[underlined] Specialised Services [/underlined]
8. In addition to the Sections already mentioned which form the universal administrative services for all units in the R.A.F. there are certain specialised services appropriate to the functions of the units which they serve. Examples are signals, armament, photographic and meteorological services which are the functional servants of the units, but come under the Station Headquarters for domestic administration.
[underlined] Non-Operational Stations [/underlined]
9. The majority of non-operational stations in this country are connected with training, maintenance and transportation. With certain exceptions they are permanent or semi-permanent stations falling into the self-accounting category. Their structure usually consists of a number of independent wings commanded by senior officers with full powers of commanding officers delegated to them by the Air Council. The usual administrative services are incorporated in the Station Headquarters Unit as opposed to the functional aspect of the wings, which provide the link to the next higher formation.
[underlined] Control of Stations in Operational Commands [/underlined]
10. The problem of fully co-ordinating function with administration is a considerable one. The present system of controlling a number of stations from a parent base has proved successful. Different terms are used for the base as a connecting link between the Groups and Stations in the various commands, but the principle is much the same. In some instances the control is purely operational and in others it is both operational and administrative.
[underlined] Bomber [/underlined]
11. Previously bomber stations with their satellites were directly controlled by Group. As these increased in number with a corresponding increase in squadrons, groups could not handle the vast amount of detailed work. Bases were formed consisting of three stations, Base Headquarters being set up on one, which was then called base Station; the other two being known as sub-stations, each of the three having its own Station Commander. The Stations, whilst controlled operationally from base, have their own independent domestic organisation.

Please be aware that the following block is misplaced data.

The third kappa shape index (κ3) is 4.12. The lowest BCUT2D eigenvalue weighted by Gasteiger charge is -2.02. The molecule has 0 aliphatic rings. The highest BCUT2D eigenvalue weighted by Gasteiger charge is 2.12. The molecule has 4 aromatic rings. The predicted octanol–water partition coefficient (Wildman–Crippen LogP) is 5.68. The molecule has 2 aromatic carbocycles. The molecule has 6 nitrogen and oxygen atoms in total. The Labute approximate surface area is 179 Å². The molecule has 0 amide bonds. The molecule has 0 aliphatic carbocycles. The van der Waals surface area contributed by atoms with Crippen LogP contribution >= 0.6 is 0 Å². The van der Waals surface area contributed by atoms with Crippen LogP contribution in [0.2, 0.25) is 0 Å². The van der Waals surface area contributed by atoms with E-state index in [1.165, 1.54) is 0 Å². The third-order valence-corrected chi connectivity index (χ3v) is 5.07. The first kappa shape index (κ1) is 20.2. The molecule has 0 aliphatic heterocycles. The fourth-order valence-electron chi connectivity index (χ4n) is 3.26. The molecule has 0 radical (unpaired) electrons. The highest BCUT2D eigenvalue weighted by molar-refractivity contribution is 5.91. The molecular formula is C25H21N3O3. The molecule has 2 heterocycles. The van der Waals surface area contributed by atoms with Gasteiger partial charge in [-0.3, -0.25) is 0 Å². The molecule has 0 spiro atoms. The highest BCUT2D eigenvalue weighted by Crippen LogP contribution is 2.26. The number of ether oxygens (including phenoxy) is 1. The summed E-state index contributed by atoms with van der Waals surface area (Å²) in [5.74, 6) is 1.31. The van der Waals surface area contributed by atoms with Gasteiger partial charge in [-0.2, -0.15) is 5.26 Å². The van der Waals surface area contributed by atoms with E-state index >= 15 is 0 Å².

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On the other hand, the Base Commander has certain control of administrative matters affecting operational efficiency. Stations are divided into three wings, all daily servicing personnel now being centralised in the Technical Wing, leaving only flying personnel on Squadron strength.
[underlined] Fighter Command [/underlined]
12. Sector Stations have operational control of forward fighter stations which are self-accounting units. Both Sector and Forward Fighter Stations may have satellites under their control.
[underlined] 2nd T.A.F. [/underlined]
13. A group consists of separate wings, each made up of a number of squadrons. Operational control passes from Group through Group Control Centre to Wing Headquarters. Wing Headquarters is virtually a fully mobile station.
[underlined] Coastal [/underlined]
14. There is no intermediate control level between Group Headquarters and Stations.
[underlined] Amendments to this Precis: [/underlined]
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1. What is meant by (a) the functional and (b) administrative aspect of a R.A.F. Station or Unit?
2. What is the difference between a self-accounting station and a non self-accounting unit?
3. How is equipment and pay obtained in a non self-accounting unit?
4. Outline briefly the structure of a station which is a School of Technical Training.
5. Outline briefly the system of station control in,
(a) Bomber Command
(b) Fighter Command
(c) Coastal Command
(d) Tactical Air Force
6. What specialised services are on your station?
7. What is a base?
8. What is the difference between a Forward Fighter Station and a Satellite?